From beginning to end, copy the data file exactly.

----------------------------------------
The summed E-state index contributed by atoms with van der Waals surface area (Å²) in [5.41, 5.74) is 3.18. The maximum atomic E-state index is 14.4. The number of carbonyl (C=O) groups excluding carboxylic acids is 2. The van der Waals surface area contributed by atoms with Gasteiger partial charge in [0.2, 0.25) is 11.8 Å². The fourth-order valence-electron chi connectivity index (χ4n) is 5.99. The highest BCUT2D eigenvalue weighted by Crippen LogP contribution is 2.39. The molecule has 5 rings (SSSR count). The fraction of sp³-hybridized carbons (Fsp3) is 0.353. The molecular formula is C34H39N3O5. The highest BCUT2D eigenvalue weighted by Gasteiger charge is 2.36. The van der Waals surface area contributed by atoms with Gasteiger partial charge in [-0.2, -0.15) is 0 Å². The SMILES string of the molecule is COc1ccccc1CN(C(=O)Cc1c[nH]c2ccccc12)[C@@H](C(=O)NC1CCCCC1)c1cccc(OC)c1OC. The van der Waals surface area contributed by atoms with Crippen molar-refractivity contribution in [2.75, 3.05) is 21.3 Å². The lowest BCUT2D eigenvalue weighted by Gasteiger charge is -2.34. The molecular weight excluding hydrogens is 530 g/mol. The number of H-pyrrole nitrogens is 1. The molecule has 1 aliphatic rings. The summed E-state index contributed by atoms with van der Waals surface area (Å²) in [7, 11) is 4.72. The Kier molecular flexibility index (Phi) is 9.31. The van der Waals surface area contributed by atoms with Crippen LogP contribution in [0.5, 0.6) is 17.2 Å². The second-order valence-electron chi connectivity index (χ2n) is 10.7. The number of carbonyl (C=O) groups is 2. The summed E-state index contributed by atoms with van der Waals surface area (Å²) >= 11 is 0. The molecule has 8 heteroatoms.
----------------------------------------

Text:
The summed E-state index contributed by atoms with van der Waals surface area (Å²) in [5.41, 5.74) is 3.18. The maximum atomic E-state index is 14.4. The number of carbonyl (C=O) groups excluding carboxylic acids is 2. The van der Waals surface area contributed by atoms with Gasteiger partial charge in [0.2, 0.25) is 11.8 Å². The fourth-order valence-electron chi connectivity index (χ4n) is 5.99. The highest BCUT2D eigenvalue weighted by Crippen LogP contribution is 2.39. The molecule has 5 rings (SSSR count). The fraction of sp³-hybridized carbons (Fsp3) is 0.353. The molecular formula is C34H39N3O5. The highest BCUT2D eigenvalue weighted by Gasteiger charge is 2.36. The van der Waals surface area contributed by atoms with Gasteiger partial charge in [-0.2, -0.15) is 0 Å². The SMILES string of the molecule is COc1ccccc1CN(C(=O)Cc1c[nH]c2ccccc12)[C@@H](C(=O)NC1CCCCC1)c1cccc(OC)c1OC. The van der Waals surface area contributed by atoms with Crippen molar-refractivity contribution in [2.75, 3.05) is 21.3 Å². The lowest BCUT2D eigenvalue weighted by Gasteiger charge is -2.34. The molecular weight excluding hydrogens is 530 g/mol. The number of H-pyrrole nitrogens is 1. The molecule has 1 aliphatic rings. The summed E-state index contributed by atoms with van der Waals surface area (Å²) in [7, 11) is 4.72. The Kier molecular flexibility index (Phi) is 9.31. The van der Waals surface area contributed by atoms with Crippen LogP contribution in [0.5, 0.6) is 17.2 Å². The second-order valence-electron chi connectivity index (χ2n) is 10.7. The number of carbonyl (C=O) groups is 2. The summed E-state index contributed by atoms with van der Waals surface area (Å²) >= 11 is 0. The molecule has 8 heteroatoms.